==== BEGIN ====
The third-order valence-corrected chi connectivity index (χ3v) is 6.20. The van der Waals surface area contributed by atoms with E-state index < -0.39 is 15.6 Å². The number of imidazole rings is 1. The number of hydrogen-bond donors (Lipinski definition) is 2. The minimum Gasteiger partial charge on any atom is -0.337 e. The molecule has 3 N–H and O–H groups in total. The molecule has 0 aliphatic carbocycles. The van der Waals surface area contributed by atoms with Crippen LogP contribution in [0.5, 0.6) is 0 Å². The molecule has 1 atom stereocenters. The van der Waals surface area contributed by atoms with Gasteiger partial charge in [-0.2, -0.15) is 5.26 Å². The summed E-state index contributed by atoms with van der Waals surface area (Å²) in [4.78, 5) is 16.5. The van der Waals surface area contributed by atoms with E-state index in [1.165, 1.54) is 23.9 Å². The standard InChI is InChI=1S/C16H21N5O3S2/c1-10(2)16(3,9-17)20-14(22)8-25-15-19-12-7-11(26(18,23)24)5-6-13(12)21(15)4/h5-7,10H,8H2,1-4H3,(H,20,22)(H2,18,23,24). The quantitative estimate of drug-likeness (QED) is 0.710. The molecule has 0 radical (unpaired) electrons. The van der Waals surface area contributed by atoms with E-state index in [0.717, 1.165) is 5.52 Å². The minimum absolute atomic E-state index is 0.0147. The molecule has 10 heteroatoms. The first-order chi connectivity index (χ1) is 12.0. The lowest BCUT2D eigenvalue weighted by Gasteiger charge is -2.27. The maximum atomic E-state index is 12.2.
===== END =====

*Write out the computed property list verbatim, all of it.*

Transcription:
The third-order valence-corrected chi connectivity index (χ3v) is 6.20. The van der Waals surface area contributed by atoms with E-state index < -0.39 is 15.6 Å². The number of imidazole rings is 1. The number of hydrogen-bond donors (Lipinski definition) is 2. The minimum Gasteiger partial charge on any atom is -0.337 e. The molecule has 3 N–H and O–H groups in total. The molecule has 0 aliphatic carbocycles. The van der Waals surface area contributed by atoms with Crippen LogP contribution in [0.5, 0.6) is 0 Å². The molecule has 1 atom stereocenters. The van der Waals surface area contributed by atoms with Gasteiger partial charge in [-0.2, -0.15) is 5.26 Å². The summed E-state index contributed by atoms with van der Waals surface area (Å²) in [4.78, 5) is 16.5. The van der Waals surface area contributed by atoms with E-state index in [1.165, 1.54) is 23.9 Å². The standard InChI is InChI=1S/C16H21N5O3S2/c1-10(2)16(3,9-17)20-14(22)8-25-15-19-12-7-11(26(18,23)24)5-6-13(12)21(15)4/h5-7,10H,8H2,1-4H3,(H,20,22)(H2,18,23,24). The quantitative estimate of drug-likeness (QED) is 0.710. The molecule has 0 radical (unpaired) electrons. The van der Waals surface area contributed by atoms with E-state index in [0.717, 1.165) is 5.52 Å². The minimum absolute atomic E-state index is 0.0147. The molecule has 10 heteroatoms. The first-order chi connectivity index (χ1) is 12.0. The lowest BCUT2D eigenvalue weighted by Gasteiger charge is -2.27. The maximum atomic E-state index is 12.2.